Chris Stamp: “[After the Savile there was a party at Brian Epstein’s]. Jack Bruce and Eric Clapton and Ginger Baker were there—they were just invited because they were in the audience. They had seen Jimi and all they could talk about was their career was over. He just blew away everything that they thought they were gonna be doing.”

Brian May (guitarist, later of Queen): "Freddie [Mercury], particularly, was a manic fan of Hendrix. I was converted when I saw him at one of Brian Epstein's shows, where he supported The Who.
I can still remember the feeling now, I thought this guy's so good I don't want to admit it. I was already playing; I was in groups. This guy came along, who was so far in advance of everyone else, and it was like he was on the same road but almost out of sight, ahead of us all. It was frightening and a bit upsetting, really.
I went to see him a lot after that, and I just became devoted to him, wondering how he did it. I really thought I was pretty good before I saw Hendrix, and then I thought: 'Yeah, not so good!'"

"Hendrix had that frightening quality as well. I'd put a lot of work into playing guitar and was thinking I was pretty damn good. But Hendrix came along and destroyed everyone. I was deeply jealous, that was the first emotion I felt. A friend played the B-side of Hey Joe, Stone Free, and Hendrix was playing scat and singing along with it and I thought it had to be a trick that he'd cooked up in the studio. When I saw him at the Saville Theatre, supporting The Who, I couldn't believe it. I felt excited, overwhelmed and also completely deflated. He changed all of our lives in an instant."

Disc & Music Echo (Thursday 2 February), ‘JIM! BRINGS THE ROOF DOWN!’ by Mike Ledgerwood:
“THE WHO, it was rumoured, had threatened to raze London’s Saville Theatre to the ground in their bill-topping act last Sunday. Fortunately they didn‘t. It would have been a terrible waste of an excellent showplace.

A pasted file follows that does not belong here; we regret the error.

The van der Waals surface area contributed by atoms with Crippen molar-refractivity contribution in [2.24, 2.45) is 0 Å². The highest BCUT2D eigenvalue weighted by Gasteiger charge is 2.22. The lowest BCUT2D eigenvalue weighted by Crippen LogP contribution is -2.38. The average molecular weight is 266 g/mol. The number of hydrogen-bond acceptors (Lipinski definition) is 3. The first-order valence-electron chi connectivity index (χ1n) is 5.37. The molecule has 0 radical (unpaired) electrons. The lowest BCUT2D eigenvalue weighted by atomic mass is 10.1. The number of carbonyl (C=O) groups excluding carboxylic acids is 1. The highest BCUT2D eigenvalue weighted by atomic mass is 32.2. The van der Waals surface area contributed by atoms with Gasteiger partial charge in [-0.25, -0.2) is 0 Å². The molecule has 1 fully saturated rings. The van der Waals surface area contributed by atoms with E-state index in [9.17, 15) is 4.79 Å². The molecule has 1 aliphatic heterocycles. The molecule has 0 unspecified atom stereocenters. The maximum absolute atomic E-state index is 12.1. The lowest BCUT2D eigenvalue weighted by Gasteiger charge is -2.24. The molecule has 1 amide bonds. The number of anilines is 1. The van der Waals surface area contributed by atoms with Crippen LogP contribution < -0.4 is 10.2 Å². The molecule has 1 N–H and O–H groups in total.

But instead the roof was nearly brought down by the power-packed excitement of Jimi Hendrix - making his public debut, outside club gigs. Jimi is surely the musical phenomenon of recent limes. His popularity - on the strength of just a few appearances, the odd TV, an unusual record ... and LOTS of talk - has rocketed with a force seldom equalled in the world of pop.
Here’s a musician to the very core. A guitar genius who plays with incredible feeling and fervour. If he never gets another hit disc, his showmanship and those wild exercises onstage will carry him through.
Sunday, despite early amp and mike mishaps was his night. From ‘Rock Me Baby’ through a knockout Like
A Rolling Stone and ‘Hey Joe’ to his version of ‘Wild Thing ‘which, incidentally makes the Troggs‘ hit sound a rather tame disc.
Even the incredible Who, themselves veritable leaders on the sound scene, seemed hard-put to follow this tousle-haired giant.”

Melody Maker (Thursday 2 February) JIMI HENDRIX v THE WHO! (front page) ‘Caught In The Act ‘ ‘Jimi Hendrix – Who battle at Saville’ by Chris Welch: “It was a close battle at London’s Saville Theatre on Sunday. and fans will still be arguing about the winners. Either way, two of Britain’s most exciting groups thrilled the crowds with hard-hitting sounds and sights. After the Koobas came the Experience. And what an Experience! Jimi was hit by PA trouble, but the crowd were so keyed up they laughed sympathetically while Jimi searched for a mike that worked. The incredible ‘Wild Thing’ ended in a freak out of guitar biting.feed-back and uproar. Follow that - was the feeling.”

New Musical Express (Friday 3 February), [Saville review] by Norrie Drummond -
“I can’t help wondering just what the Who are all about. Their concert at London’s Saville theatre on Sunday was a mixed-up ragbag of their hit songs, new group compositions, flashing lights and winking toy robots wandering around the stage.
Oh, it was all pleasant and inoffensive enough - perhaps too inoffensive - and the sound was good, but all their former excitement seemed to have disappeared..., It could easily have been that I was simply disappointed with the Who after seeing the Jimi Hendrix Experience, which closed the first half of the show.
Despite the fact that only one mike was working and a meeting of the ETU seemed to be taking place onstage at the same time, they brought the first spark of life from a hitherto unresponsive audience.
Hendrix doesn’t only play his guitar - he caresses it, abuses it, mothers it and talks to it. He has a love-hate relationship with it. He is often happy with it, occasionally annoyed by it. bat always the master of it.
He played ‘Wild Thing’ the way the Troggs never could, and ‘Like A Rolling Stone the way Dylan never would. He plays his guitar with his teeth, his fret, his amplifier, his elbow, occasionally his hands, and sometimes it plays on its own. Jimi Hendrix also sings very well!”

For more photos etc. see:
http://jimihendrix-lifelines.net/pho...115/index.html (http://jimihendrix-lifelines.net/photos-11/photos-18/styled-115/index.html)